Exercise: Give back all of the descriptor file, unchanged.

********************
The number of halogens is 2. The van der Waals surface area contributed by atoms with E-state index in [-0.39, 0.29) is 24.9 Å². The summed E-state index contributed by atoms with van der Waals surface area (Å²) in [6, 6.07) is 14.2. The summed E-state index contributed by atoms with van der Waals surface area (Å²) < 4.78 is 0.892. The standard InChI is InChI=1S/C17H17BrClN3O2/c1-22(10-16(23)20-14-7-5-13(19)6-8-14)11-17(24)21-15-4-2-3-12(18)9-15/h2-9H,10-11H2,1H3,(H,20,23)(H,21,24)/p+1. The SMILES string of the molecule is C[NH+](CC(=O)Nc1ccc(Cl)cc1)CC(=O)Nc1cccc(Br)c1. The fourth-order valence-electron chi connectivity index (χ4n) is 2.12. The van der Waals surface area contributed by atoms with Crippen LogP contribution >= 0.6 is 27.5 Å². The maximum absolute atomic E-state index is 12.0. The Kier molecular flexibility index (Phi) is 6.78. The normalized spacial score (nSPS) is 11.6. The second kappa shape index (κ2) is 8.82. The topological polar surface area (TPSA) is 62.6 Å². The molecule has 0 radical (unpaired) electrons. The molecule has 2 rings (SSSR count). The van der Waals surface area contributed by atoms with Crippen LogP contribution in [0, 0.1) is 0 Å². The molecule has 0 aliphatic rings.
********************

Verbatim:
The number of halogens is 2. The van der Waals surface area contributed by atoms with E-state index in [-0.39, 0.29) is 24.9 Å². The summed E-state index contributed by atoms with van der Waals surface area (Å²) in [6, 6.07) is 14.2. The summed E-state index contributed by atoms with van der Waals surface area (Å²) < 4.78 is 0.892. The standard InChI is InChI=1S/C17H17BrClN3O2/c1-22(10-16(23)20-14-7-5-13(19)6-8-14)11-17(24)21-15-4-2-3-12(18)9-15/h2-9H,10-11H2,1H3,(H,20,23)(H,21,24)/p+1. The SMILES string of the molecule is C[NH+](CC(=O)Nc1ccc(Cl)cc1)CC(=O)Nc1cccc(Br)c1. The fourth-order valence-electron chi connectivity index (χ4n) is 2.12. The van der Waals surface area contributed by atoms with Crippen LogP contribution >= 0.6 is 27.5 Å². The maximum absolute atomic E-state index is 12.0. The Kier molecular flexibility index (Phi) is 6.78. The normalized spacial score (nSPS) is 11.6. The second kappa shape index (κ2) is 8.82. The topological polar surface area (TPSA) is 62.6 Å². The molecule has 0 radical (unpaired) electrons. The molecule has 2 rings (SSSR count). The van der Waals surface area contributed by atoms with Crippen LogP contribution in [0, 0.1) is 0 Å². The molecule has 0 aliphatic rings.